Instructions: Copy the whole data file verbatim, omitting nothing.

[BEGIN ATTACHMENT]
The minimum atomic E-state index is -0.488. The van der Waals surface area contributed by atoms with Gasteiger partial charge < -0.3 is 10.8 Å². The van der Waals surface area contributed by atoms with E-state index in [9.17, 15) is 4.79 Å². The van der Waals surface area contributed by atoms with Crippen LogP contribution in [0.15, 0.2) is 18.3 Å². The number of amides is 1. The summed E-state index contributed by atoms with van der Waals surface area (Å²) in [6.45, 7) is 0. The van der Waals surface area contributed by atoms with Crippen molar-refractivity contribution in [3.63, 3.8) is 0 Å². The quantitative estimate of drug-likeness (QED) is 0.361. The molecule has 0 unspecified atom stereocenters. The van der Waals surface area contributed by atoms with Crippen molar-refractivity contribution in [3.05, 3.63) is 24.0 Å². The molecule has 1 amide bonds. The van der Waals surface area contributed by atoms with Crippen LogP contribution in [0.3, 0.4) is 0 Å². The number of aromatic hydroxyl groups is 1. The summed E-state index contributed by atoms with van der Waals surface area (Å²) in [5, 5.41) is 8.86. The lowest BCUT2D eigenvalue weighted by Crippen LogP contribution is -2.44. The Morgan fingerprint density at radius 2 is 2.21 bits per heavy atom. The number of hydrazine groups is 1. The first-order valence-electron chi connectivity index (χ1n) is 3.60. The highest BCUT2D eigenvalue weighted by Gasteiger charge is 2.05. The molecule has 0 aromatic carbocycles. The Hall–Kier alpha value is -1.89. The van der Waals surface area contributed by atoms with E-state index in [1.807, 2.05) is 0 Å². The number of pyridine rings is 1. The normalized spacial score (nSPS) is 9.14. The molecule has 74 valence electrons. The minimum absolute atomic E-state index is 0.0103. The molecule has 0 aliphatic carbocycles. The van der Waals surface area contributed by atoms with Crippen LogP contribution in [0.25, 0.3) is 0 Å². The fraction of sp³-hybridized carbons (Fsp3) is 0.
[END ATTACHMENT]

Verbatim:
The minimum atomic E-state index is -0.488. The van der Waals surface area contributed by atoms with Gasteiger partial charge < -0.3 is 10.8 Å². The van der Waals surface area contributed by atoms with E-state index in [9.17, 15) is 4.79 Å². The van der Waals surface area contributed by atoms with Crippen LogP contribution in [0.15, 0.2) is 18.3 Å². The number of amides is 1. The summed E-state index contributed by atoms with van der Waals surface area (Å²) in [6.45, 7) is 0. The van der Waals surface area contributed by atoms with Crippen molar-refractivity contribution in [3.63, 3.8) is 0 Å². The quantitative estimate of drug-likeness (QED) is 0.361. The molecule has 0 unspecified atom stereocenters. The van der Waals surface area contributed by atoms with Crippen molar-refractivity contribution in [3.05, 3.63) is 24.0 Å². The molecule has 1 amide bonds. The van der Waals surface area contributed by atoms with Crippen LogP contribution in [0.3, 0.4) is 0 Å². The number of aromatic hydroxyl groups is 1. The summed E-state index contributed by atoms with van der Waals surface area (Å²) in [5, 5.41) is 8.86. The lowest BCUT2D eigenvalue weighted by Crippen LogP contribution is -2.44. The Morgan fingerprint density at radius 2 is 2.21 bits per heavy atom. The number of hydrazine groups is 1. The first-order valence-electron chi connectivity index (χ1n) is 3.60. The highest BCUT2D eigenvalue weighted by Gasteiger charge is 2.05. The molecule has 0 aromatic carbocycles. The Hall–Kier alpha value is -1.89. The van der Waals surface area contributed by atoms with E-state index in [1.807, 2.05) is 0 Å². The number of pyridine rings is 1. The normalized spacial score (nSPS) is 9.14. The molecule has 74 valence electrons. The minimum absolute atomic E-state index is 0.0103. The molecule has 0 aliphatic carbocycles. The van der Waals surface area contributed by atoms with Crippen LogP contribution in [0.25, 0.3) is 0 Å². The fraction of sp³-hybridized carbons (Fsp3) is 0.